Steal or Forge Kerberos Tickets: Silver Ticket

Adversaries who have the password hash of a target service account (e.g. SharePoint, MSSQL) may forge Kerberos ticket granting service (TGS) tickets, also known as silver tickets. Kerberos TGS tickets are also known as service tickets.[1]

Silver tickets are more limited in scope in than golden tickets in that they only enable adversaries to access a particular resource (e.g. MSSQL) and the system that hosts the resource; however, unlike golden tickets, adversaries with the ability to forge silver tickets are able to create TGS tickets without interacting with the Key Distribution Center (KDC), potentially making detection more difficult.[2]

Password hashes for target services may be obtained using OS Credential Dumping or Kerberoasting.

ID: T1558.002
Sub-technique of:  T1558
Tactic: Credential Access
Platforms: Windows
Permissions Required: User
Data Sources: Authentication logs, Windows event logs
Version: 1.0
Created: 11 February 2020
Last Modified: 25 March 2020

Procedure Examples

Name Description
Empire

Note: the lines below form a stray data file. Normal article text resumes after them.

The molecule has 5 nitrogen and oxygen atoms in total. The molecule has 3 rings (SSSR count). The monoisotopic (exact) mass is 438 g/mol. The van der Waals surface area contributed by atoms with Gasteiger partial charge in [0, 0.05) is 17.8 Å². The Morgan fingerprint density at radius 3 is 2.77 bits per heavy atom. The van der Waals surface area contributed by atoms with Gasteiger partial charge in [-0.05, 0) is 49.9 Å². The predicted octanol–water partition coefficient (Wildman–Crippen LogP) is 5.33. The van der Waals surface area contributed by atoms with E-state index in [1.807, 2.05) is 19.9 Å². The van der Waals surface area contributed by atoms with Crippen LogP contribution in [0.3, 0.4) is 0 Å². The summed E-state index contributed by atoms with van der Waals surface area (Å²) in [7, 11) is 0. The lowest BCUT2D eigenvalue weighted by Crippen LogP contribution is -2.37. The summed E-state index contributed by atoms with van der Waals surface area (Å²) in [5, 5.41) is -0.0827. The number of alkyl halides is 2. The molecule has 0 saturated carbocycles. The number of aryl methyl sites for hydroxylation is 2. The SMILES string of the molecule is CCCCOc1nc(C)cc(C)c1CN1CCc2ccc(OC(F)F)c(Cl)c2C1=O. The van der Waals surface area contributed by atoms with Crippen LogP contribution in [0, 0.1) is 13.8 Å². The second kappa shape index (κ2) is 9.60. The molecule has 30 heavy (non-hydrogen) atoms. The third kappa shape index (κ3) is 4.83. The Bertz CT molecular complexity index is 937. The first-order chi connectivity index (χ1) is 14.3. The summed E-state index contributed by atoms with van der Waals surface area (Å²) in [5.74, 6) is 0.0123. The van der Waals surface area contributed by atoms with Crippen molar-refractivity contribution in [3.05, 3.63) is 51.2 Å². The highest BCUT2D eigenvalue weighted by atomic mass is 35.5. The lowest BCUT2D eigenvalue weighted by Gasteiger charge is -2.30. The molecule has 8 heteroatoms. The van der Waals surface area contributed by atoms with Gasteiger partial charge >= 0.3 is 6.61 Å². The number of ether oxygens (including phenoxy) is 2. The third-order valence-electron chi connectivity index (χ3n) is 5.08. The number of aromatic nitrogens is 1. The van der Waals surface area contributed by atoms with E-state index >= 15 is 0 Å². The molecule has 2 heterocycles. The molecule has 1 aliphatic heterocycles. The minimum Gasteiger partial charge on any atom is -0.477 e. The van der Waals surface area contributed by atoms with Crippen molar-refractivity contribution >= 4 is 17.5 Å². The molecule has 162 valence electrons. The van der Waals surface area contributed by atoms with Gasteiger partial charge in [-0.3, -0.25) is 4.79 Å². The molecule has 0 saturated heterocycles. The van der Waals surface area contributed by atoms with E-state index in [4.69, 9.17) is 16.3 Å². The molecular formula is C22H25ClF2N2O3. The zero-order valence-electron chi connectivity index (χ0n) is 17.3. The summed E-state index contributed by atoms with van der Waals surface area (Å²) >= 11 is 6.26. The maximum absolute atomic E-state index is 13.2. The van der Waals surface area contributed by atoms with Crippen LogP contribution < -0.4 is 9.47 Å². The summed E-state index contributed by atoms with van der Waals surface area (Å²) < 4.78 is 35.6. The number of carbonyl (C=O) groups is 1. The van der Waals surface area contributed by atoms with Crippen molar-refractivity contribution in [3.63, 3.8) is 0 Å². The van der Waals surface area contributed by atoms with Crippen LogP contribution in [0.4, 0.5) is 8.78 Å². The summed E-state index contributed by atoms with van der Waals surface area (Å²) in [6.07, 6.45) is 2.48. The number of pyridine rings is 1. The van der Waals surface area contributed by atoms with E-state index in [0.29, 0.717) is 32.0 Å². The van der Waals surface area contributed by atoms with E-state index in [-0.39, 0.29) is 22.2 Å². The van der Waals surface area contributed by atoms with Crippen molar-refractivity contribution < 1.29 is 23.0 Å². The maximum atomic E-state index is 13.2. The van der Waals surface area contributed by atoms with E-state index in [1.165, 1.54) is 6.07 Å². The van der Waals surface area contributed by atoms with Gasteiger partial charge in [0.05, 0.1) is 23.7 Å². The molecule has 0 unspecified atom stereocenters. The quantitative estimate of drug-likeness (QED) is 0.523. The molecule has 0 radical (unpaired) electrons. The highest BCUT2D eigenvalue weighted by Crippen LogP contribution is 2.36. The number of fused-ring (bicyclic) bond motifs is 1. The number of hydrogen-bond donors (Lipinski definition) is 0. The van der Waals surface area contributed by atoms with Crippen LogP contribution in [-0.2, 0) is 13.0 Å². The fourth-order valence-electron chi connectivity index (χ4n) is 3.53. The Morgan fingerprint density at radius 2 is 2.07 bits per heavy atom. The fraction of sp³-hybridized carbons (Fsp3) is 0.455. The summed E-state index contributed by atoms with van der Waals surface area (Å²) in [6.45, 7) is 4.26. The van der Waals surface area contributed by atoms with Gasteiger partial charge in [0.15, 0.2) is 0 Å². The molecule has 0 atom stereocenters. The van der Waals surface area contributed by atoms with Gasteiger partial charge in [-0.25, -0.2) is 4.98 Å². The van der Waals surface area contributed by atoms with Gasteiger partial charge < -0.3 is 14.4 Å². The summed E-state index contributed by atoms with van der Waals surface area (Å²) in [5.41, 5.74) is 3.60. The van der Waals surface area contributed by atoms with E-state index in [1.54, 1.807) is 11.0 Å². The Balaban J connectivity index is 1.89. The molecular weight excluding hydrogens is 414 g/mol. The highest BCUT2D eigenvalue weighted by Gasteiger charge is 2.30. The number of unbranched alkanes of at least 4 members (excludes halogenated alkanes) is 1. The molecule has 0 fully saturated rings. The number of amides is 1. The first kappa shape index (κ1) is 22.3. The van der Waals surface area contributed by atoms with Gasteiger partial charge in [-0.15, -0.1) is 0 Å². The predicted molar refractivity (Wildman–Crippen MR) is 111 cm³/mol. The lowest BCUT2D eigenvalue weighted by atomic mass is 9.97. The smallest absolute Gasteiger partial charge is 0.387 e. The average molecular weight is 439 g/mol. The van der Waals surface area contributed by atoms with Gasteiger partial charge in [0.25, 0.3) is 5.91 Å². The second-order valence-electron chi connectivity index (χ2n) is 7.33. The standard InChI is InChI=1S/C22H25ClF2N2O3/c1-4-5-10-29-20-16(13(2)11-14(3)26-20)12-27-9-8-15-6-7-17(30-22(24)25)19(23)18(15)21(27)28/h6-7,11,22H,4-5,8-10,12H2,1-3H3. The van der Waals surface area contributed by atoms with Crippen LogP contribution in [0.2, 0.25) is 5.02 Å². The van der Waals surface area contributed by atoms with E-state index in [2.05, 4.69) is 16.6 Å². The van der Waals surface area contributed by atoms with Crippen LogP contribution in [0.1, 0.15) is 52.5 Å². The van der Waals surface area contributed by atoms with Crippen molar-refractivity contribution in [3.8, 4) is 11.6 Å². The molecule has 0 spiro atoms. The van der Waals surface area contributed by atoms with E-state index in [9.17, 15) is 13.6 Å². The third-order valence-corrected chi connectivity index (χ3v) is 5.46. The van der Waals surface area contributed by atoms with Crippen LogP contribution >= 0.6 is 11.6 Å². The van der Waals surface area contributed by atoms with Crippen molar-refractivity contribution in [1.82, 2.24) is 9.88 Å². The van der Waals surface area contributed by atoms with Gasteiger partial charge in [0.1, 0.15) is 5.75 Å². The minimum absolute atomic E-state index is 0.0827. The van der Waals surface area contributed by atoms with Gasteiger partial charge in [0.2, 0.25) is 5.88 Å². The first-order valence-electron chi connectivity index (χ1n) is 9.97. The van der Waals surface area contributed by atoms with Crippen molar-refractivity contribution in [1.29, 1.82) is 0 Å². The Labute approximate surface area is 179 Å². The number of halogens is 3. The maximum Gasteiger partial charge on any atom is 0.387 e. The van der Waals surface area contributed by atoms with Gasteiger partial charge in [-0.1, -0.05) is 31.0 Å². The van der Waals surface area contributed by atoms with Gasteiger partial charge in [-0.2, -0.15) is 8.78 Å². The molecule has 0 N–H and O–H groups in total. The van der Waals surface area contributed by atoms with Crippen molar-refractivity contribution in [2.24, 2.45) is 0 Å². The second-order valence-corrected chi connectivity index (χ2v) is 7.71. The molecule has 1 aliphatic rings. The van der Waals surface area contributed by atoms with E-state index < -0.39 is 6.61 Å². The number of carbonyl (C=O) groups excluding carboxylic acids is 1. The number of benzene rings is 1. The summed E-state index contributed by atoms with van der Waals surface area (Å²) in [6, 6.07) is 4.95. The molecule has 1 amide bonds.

Empire can leverage its implementation of Mimikatz to obtain and use silver tickets.[4]

Mimikatz

Mimikatz's kerberos module can create silver tickets.[5]

Mitigations

Mitigation Description
Encrypt Sensitive Information

Enable AES Kerberos encryption (or another stronger encryption algorithm), rather than RC4, where possible.[3]

Password Policies

Ensure strong password length (ideally 25+ characters) and complexity for service accounts and that these passwords periodically expire.[3] Also consider using Group Managed Service Accounts or another third party product such as password vaulting.[3]

Privileged Account Management

Limit service accounts to minimal required privileges, including membership in privileged groups such as Domain Administrators.[3]

Detection

Monitor for anomalous Kerberos activity, such as malformed or blank fields in Windows logon/logoff events (Event ID 4624, 4634, 4672).[2]

Monitor for unexpected processes interacting with lsass.exe.[6] Common credential dumpers such as Mimikatz access the LSA Subsystem Service (LSASS) process by opening the process, locating the LSA secrets key, and decrypting the sections in memory where credential details, including Kerberos tickets, are stored.

References